Tag Archives: satire

#AmtrakResidency Politics Makes Me Laugh

19 Mar

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During my lunchtime reads, this headline, via Poets & Writers, made me laugh:

“Republicans Denounce Amtrak Residency”

The link round-up led to The Atlantic’s article “Shocker: Conservative Republicans Hate the Amtrak Writer Residency.

I’m not one to blog politics, but I will talk copywriting: these two headlines grabbed my attention and made me actually laugh out loud. It sounded like an Onion article! I kind of love the fact that they’re so outlandish and made me think about politics and the media.

Are some Republicans seriously against writers getting to use a seat that would’ve otherwise gone empty on a train? Of all the things going on in the world, is Amtrak’s residency really worth the political hubbub? Did the “liberal media” exaggerate and twist what Republican senators actually said? Are the senators’ concerns that the taxpaying public has subsidized Amtrak services with $1.5 billion and yet are giving away free tickets legitimate? Should the government help fund writers and those in the arts as a means toward furthering our cultural heritage?

When the Amtrak Writers Residency was announced a few weeks ago, friends came out of the wood works to urge me to apply. After all, writing and being on the road is my literary jam.

Then the official application was released. Thousands of people applied. And, I started hearing murmurs about the fine print.

No matter what your politics are and your stance on copyright, Amtrak’s certainly made headlines. Someone in their marketing department is doing something right!

Christian Resolutions

20 Jan

Part 2 of my look at New Year’s resolutions was published on Burnside Writers Collective yesterday.  In part 1, I asked “Does God Laugh at Our Resolutions?”  Now in part 2, I look at “Christian Resolutions.”  It starts:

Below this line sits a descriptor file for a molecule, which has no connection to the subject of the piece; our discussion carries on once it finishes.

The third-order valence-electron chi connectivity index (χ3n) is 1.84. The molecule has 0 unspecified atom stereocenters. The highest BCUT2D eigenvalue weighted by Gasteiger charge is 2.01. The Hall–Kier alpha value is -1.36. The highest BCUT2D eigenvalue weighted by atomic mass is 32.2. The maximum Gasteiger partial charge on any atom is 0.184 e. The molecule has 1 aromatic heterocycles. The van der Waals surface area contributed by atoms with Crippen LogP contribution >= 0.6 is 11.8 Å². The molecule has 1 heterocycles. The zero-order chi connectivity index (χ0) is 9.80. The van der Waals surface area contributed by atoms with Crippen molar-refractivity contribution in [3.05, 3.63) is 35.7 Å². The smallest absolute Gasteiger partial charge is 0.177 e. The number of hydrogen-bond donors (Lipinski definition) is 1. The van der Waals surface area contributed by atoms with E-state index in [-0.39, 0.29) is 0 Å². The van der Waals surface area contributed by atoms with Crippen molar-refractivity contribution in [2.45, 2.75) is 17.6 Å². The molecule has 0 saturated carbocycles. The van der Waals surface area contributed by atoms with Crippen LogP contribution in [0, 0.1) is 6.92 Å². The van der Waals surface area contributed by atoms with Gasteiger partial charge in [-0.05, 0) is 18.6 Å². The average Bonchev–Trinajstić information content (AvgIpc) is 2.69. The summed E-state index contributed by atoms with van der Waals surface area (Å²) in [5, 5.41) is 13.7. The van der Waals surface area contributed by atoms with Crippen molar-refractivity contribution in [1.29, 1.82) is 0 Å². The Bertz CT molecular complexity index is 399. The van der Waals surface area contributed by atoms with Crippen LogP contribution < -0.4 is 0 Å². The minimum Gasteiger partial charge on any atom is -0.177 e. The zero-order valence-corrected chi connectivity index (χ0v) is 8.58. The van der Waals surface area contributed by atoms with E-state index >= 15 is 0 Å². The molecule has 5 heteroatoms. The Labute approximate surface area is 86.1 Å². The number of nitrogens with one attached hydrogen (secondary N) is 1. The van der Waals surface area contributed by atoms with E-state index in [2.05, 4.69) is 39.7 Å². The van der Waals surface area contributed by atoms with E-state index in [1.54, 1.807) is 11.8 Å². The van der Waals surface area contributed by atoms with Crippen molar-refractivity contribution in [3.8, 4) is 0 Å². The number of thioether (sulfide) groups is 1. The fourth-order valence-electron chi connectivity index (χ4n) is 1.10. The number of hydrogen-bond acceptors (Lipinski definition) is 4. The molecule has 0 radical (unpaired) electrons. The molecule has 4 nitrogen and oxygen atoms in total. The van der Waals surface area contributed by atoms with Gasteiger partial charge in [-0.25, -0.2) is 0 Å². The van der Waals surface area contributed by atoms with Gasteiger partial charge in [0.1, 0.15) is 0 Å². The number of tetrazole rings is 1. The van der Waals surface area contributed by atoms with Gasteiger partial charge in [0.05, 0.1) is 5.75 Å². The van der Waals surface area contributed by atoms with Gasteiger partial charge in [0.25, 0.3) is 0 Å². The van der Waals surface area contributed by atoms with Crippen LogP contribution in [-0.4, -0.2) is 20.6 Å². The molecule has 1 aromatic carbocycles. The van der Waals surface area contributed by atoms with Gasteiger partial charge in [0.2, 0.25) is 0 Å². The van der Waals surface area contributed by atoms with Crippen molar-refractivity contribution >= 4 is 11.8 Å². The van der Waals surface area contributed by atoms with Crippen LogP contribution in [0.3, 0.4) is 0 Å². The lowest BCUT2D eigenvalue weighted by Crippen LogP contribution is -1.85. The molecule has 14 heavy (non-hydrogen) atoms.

I’m tempted to write a satire called Christian New Year’s Resolutions.  It would go something like this:

  1. Pray without ceasing.  Ever.
  2. Don’t watch secular television.
  3. Become a physically fit Proverbs 31 woman.
  4. Read the bible every day and nothing besides it.
  5. Go to church every Sunday.

Is there such a thing as Christian New Year’s Resolutions?

You can read the rest on Burnside.

I started to have some self-doubt about my writing–this piece included but writing in general–and I’m so encouraged by the comments I received on this article.

Larry Shallenberger, author of the books Divine Intention: How God’s Work in the Early Church Empowers Us Today and Lead the Way God Made You, said, “If there were a “like” button, I’d have pushed it.”

Diane Nienhuis, a Burnside writer and food blogger whom I met at the Festival of Faith & Writing at Calvin College (she picked me up at the airport, she’s so sweet!), wrote, “Well said, Stephanie! Beautiful!”  She also shared some of her own resolutions.

Michael D. Bobo, who tackles a highly controversial work of art in his thought-provoking piece “Ants on a Crucifix,” currently featured on Burnside, and as it turns out writes the Claremont Christianity Examiner, which is in the California town where I went to undergrad (small world!), said, “Thanks Steph for getting us back to the basics in 2011.”

And, my editor, Jordan Green, said, “This is tremendous, as if that would be a surprise coming from Stephanie.”  Wow.  Jordan recently cowrote the book Besides the Bible: 100 Books that Have, Should, or Will Create Christian Culture and just wrote what is probably the most thorough review of the new IFC show Portlandia there is.  Incidentally, I once met Jordan in Portland.  (We did not Kombucha tea.) (PS. Check back here tomorrow for a bit of trivia on the Greek influence on Portlandia.)

Anyway, the reason I mention all this is two-fold:::

1.  To show my appreciate for the comments I received, I wanted to promote what all these other talented writers are doing.  Check out their links.  Buy their books.  Leave nice comments for them.  They deserve it.

2.  To encourage writers who struggle with self-doubt.  As I mentioned, I was plagued by insecurity and almost deleted the article.  Sometimes my writing is bad.  That’s the way it goes some days.  But sometimes, and I suspect this is true for other writers as well, my writing isn’t as horrible as I imagine it to be.  Sometimes, it might even resonate with someone.  And that’s why I write.